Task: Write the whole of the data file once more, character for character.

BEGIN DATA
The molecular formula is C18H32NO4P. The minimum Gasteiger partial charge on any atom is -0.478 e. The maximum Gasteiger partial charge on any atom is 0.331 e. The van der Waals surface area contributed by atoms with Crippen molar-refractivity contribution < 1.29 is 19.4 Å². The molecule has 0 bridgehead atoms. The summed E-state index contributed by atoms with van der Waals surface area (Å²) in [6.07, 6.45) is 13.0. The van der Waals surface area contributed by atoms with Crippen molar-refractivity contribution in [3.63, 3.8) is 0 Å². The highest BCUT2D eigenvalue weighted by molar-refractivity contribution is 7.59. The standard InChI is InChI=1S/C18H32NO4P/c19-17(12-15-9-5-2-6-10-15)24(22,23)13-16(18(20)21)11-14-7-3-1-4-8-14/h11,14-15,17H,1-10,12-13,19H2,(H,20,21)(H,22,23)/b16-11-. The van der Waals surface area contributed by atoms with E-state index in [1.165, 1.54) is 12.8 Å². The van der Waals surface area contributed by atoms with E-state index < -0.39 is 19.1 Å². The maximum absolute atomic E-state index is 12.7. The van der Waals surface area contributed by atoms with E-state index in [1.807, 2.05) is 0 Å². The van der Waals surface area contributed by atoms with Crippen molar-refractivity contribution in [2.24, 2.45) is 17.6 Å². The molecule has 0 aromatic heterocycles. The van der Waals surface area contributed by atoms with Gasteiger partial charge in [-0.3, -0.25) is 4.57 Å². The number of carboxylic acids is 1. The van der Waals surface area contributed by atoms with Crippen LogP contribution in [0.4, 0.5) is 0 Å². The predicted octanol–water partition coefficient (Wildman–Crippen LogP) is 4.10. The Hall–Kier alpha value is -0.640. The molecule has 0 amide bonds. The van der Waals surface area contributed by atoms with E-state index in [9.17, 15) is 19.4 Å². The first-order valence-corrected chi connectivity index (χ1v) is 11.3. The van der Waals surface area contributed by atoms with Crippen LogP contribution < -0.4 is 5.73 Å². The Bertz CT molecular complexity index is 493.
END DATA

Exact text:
The molecular formula is C18H32NO4P. The minimum Gasteiger partial charge on any atom is -0.478 e. The maximum Gasteiger partial charge on any atom is 0.331 e. The van der Waals surface area contributed by atoms with Crippen molar-refractivity contribution < 1.29 is 19.4 Å². The molecule has 0 bridgehead atoms. The summed E-state index contributed by atoms with van der Waals surface area (Å²) in [6.07, 6.45) is 13.0. The van der Waals surface area contributed by atoms with Crippen molar-refractivity contribution in [3.63, 3.8) is 0 Å². The highest BCUT2D eigenvalue weighted by molar-refractivity contribution is 7.59. The standard InChI is InChI=1S/C18H32NO4P/c19-17(12-15-9-5-2-6-10-15)24(22,23)13-16(18(20)21)11-14-7-3-1-4-8-14/h11,14-15,17H,1-10,12-13,19H2,(H,20,21)(H,22,23)/b16-11-. The van der Waals surface area contributed by atoms with E-state index in [1.165, 1.54) is 12.8 Å². The van der Waals surface area contributed by atoms with E-state index < -0.39 is 19.1 Å². The maximum absolute atomic E-state index is 12.7. The van der Waals surface area contributed by atoms with E-state index in [1.807, 2.05) is 0 Å². The van der Waals surface area contributed by atoms with Crippen molar-refractivity contribution in [2.24, 2.45) is 17.6 Å². The molecule has 0 aromatic heterocycles. The van der Waals surface area contributed by atoms with Gasteiger partial charge in [-0.3, -0.25) is 4.57 Å². The number of carboxylic acids is 1. The van der Waals surface area contributed by atoms with Crippen LogP contribution in [0.4, 0.5) is 0 Å². The predicted octanol–water partition coefficient (Wildman–Crippen LogP) is 4.10. The Hall–Kier alpha value is -0.640. The molecule has 0 amide bonds. The van der Waals surface area contributed by atoms with E-state index in [9.17, 15) is 19.4 Å². The first-order valence-corrected chi connectivity index (χ1v) is 11.3. The van der Waals surface area contributed by atoms with Crippen LogP contribution < -0.4 is 5.73 Å². The Bertz CT molecular complexity index is 493.